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Next Stop Paros

Accompanied by a declining sun on a blushing sky, people flock to the harbor in Parikia to experience Highspeed 4, either as expensively paying passengers or just to admire the huge catamaran.

Parikia is the capital of the Greek island of Paros. Its port, the busiest one in the Cyclades, is dominating both physically and mentally. Although the ships arrive like pearls on a string, each arrival is something special. It confirms the town's position, and everyone is happy that things went smoothly, bearing in mind what happened in September 2000: the ferry Express Samina sank right before entering Parikia and 82 souls were lost.

Early Season

Parikia is fresh and refurbished. Judging from the flourishing flowers and trees, the winter and spring were rainy. The thatched old windmill in the harbor traffic circle shines whitewashed, exactly like the nearby Agios Nicolaos Church, whose tiny dome is glowing in quite another color: bright blue. Paros Corner is well-stocked with beer and soft drinks, and so are the other cafes. Hotel rooms and private rooms have been smartened up, their pictures taken and ready to be used as tourist bait in the harbor, which has been extended, admitting even more and larger ferries than last year.

Highspeed 4 is expected to berth at 20.40. If the port police had their way, travelers should appear half an hour before, but now a quarter before, the inrush continues unabated. The policemen rush back and forth in white uniforms, answering questions and directing cars into two rows on the new quay. The command is soon taken over by a white little dog arriving in the basket of a moped. Hysterically barking, it throws itself on four-footed colleagues, turning the harbor into a dog circus.

Rose in Red Shoes

Since the Piraeus waiting bay is already completely packed, travelers are crowding into the rotary where also minibusses continue to roll in, carefully though, to unload tourists and rucksacks. Those without a ticket are queuing in front of the travel agencies, others get their belongings from the Luggage Deposit, and many pass the waiting time with a coffee or inform friends via mobile phone that they are en route.

In the middle of this travel chaos, a slim and sunburnt lady is bustling about, gaily dressed and sparkling with high spirits, reminding us that traveling is supposed to be fun. She wears a large-flowered trouser suit in red and white plus a big hat in the same material. The finishing touch is red stilettos making her look like a walking red rose, aging but still in full flower.

Hoteliers and owners of private rooms are in place, armed with signs and vividly colored brochures. A couple of them have come all the way from Naoussa and Antiparos. They are chatting among themselves, in cliques. Most of them are men, comparatively young, some reserved, others parading swelling muscles and a forceful voice. The rooms market is a free-for-all, and at this time of year, tourists are in short supply, so the owners are constantly inventing new tricks to trap them.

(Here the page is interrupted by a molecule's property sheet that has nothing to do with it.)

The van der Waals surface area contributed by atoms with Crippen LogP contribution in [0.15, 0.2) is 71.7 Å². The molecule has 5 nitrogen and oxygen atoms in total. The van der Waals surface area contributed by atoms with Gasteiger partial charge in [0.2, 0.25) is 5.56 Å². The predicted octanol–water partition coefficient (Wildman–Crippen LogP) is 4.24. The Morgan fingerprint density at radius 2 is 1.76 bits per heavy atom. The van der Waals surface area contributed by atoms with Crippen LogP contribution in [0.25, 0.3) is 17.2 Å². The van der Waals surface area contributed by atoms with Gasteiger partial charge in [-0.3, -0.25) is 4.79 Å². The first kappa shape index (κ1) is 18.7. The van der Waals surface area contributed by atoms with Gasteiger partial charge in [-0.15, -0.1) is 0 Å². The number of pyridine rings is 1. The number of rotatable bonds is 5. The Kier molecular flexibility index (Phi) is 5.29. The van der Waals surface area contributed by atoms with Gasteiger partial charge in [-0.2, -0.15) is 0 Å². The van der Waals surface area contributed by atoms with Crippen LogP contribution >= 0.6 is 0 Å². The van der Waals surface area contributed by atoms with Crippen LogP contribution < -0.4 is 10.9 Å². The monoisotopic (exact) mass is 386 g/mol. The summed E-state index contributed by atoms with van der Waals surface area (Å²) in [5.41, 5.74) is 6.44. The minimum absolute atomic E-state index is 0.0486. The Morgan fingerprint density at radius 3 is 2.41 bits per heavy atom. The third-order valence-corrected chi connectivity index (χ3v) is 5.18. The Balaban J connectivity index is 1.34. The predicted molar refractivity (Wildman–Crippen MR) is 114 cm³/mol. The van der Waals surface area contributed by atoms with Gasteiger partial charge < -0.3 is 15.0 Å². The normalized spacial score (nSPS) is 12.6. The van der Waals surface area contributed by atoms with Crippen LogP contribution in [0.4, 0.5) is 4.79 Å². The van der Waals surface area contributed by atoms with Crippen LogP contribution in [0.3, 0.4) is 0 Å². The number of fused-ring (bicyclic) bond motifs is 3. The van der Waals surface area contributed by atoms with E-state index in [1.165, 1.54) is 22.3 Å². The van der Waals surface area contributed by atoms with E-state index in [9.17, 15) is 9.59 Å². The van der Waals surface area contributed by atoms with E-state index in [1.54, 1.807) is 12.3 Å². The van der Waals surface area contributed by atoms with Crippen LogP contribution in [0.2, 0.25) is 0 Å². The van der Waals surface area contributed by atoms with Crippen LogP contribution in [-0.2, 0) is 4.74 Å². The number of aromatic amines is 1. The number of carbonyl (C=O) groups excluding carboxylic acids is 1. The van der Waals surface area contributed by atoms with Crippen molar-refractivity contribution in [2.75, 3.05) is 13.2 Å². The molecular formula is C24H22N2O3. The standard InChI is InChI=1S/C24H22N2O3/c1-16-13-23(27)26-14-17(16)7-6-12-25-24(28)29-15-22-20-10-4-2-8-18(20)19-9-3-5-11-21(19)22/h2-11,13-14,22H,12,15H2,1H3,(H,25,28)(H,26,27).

On Time

The very moment Highspeed appears on the horizon, a joyful restlessness spreads throughout the harbor. The sun has only just time to greet her, and in this romantic light, even the Highspeed catamaran is beautiful although her nose is missing. While heading direct for Parikia, she seems to be posing, by letting us see straight through her, between the two keels.

She slows down gradually, then turns around to land with the stern, maneuvring easily despite her considerable dimensions. Actually, she looks the best from the side: blue at the bottom, otherwise white, apart from one single red decorative stripe and a gigantic number 4. A Seajet catamaran arrives simultaneously, demonstrating through her smallness how big and superior Highspeed is.

With a splash, she drops anchor and approaches the quay, very slowly yet noisily, wrapped up in white foam. The rear gate, opening in jerks, lowers hesitantly onto the cement, and without delay, impatient cars start rolling ashore. Two gangways, on either side of the gate, are tilted down, allowing the passengers to swarm out, not an overwhelming number, though. The landlords, at this point frenziedly gum chewing, can hardly wait to attack them.


At long last, the police open the gates. People rush forward; nervous in case Highspeed should leave without them. The outermost row of cars gets a green light, which makes the driver in the third car, a fossil of a mini truck, so surprised that he drives on board with his windscreen wipers on. Everything is done in no time, and after the police blow the final whistle, Highspeed raises her gate and gangways immediately, mobilizes her horsepower and roars off in a wake of foam.

All of a sudden, she changes her mind and not only stops, but reverses. Scattered cheers can be heard as she lowers one gangway in honor of a belated moped rider and a backpacker. Subsequently, Highspeed determinedly makes haste for Piraeus, with her bow in the air and a tail of diesel fumes as farewell greeting. The sea quickly regains its calm, just in time for the final act - in which the sun eventually sinks into the sea, while the landlords put their faith in the next arrival.